"One possible solution to this formerly mystifying problem, as confirmed by our research, is simply to install a small anti-roll tank to absorb the surplus energy that you otherwise collect to produce parametric roll. When I say small, I mean it; a properly tuned anti-roll tank would take the space of two containers.
Though they have only been numerically tested, in my opinion they are the best solution, based on what we know at present. We are encouraging the industry to think about this as an option." One of the key elements to the project's outcome was the work of SAIC, Science Application International Corporation, an organization of researchers and developers that has had a longstanding relationship with ABS.
About a decade ago, in a program funded jointly by the US Navy and ABS, SAIC developed LAMP, (large-amplitude motion program). A general-purpose program for seakeeping, wave loads, and other analyses, LAMP confirmed Belenky's research results into the cause of parametric roll, and demonstrated the effectiveness of anti-roll tanks as a remedy. "LAMP is like having a towing tank on your desk," says Belenky.
"Without it, it would have been very difficult to do what we have done." Solutions for Industry Since parametric roll only occurs under the exactly wrong combination of ship geometry, speed and wave conditions in head or following seas, it would appear to be an extremely rare occurrence.
Belenky however, believes it may be happening more frequently than recognized.
"The vessel involved in that initial incident is a fairly typical containership, which means that what happened to it could happen to a lot of vessels," he says. In fact, the two years of intense study that Belenky has devoted to the subject have revealed that almost all containerships, under certain conditions, are vulnerable to parametric roll.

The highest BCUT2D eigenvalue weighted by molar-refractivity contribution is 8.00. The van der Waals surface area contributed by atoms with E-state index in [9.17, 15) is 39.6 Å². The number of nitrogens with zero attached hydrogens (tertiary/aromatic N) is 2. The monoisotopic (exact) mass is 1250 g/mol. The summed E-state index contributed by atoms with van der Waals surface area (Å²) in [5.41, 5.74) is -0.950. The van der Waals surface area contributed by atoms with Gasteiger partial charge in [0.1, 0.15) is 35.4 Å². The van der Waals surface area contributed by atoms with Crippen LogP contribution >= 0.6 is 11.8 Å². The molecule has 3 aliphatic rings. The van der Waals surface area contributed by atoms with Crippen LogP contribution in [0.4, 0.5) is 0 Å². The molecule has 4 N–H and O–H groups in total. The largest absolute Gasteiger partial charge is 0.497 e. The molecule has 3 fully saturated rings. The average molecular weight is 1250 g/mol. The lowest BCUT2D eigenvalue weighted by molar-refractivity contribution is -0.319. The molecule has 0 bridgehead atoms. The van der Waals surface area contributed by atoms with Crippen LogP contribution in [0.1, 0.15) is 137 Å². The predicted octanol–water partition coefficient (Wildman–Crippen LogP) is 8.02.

Criteria in the ABS Guide for the Assessment of Parametric Roll Resonance in the Design of Container Carriers allow the designer to determine if a ship has this vulnerability in the worst cases. "We offer criteria that, for the first time, allow a designer to screen a design for susceptibility to parametric roll, and we recommend measures should a problem be found. If the design is vulnerable, possible options would be to go for numerical studies and model tests from which we can develop a series of diagrams that will define what combinations of speed and sea state for given load conditions might be dangerous," he says.
Armed with such information, and, say, meteorological data from weather services, the navigating officer could, for example, determine the direction and intensity of a storm, and thus avoid dangerous course and speed combinations.
"However, many things happen to a ship in a storm; parametric roll is just one of them," Belenky says. "Sometimes, for example, by turning into a quartering sea you reduce your control of the vessel, or by changing speed encounter heavier slamming that can damage the bow. The safety of the ship depends on decisions from the bridge. With our product, we help the navigating officer make a truly informed decision." Additional products presently in various phases of development include parametric roll advisory diagrams and a computer-based early warning system that, drawing on weather data and ship operations and navigational information, will alert the Master to potential trouble ahead. "In recognition of designers' efforts to deal with the problem, optional class notations have been created for measures taken against parametric roll," says Belenky. "Because it is original work, many questions will arise as the industry absorbs the technology. In anticipation, we have developed the support system to answer user questions and help with its application," he says. "It is, after all, the first time anyone can say to the industry regarding parametric roll, we understand the problem, and we have a solution." This article was reprinted, with permission, from ABS Surveyor magazine.
Other stories from November 2004 issue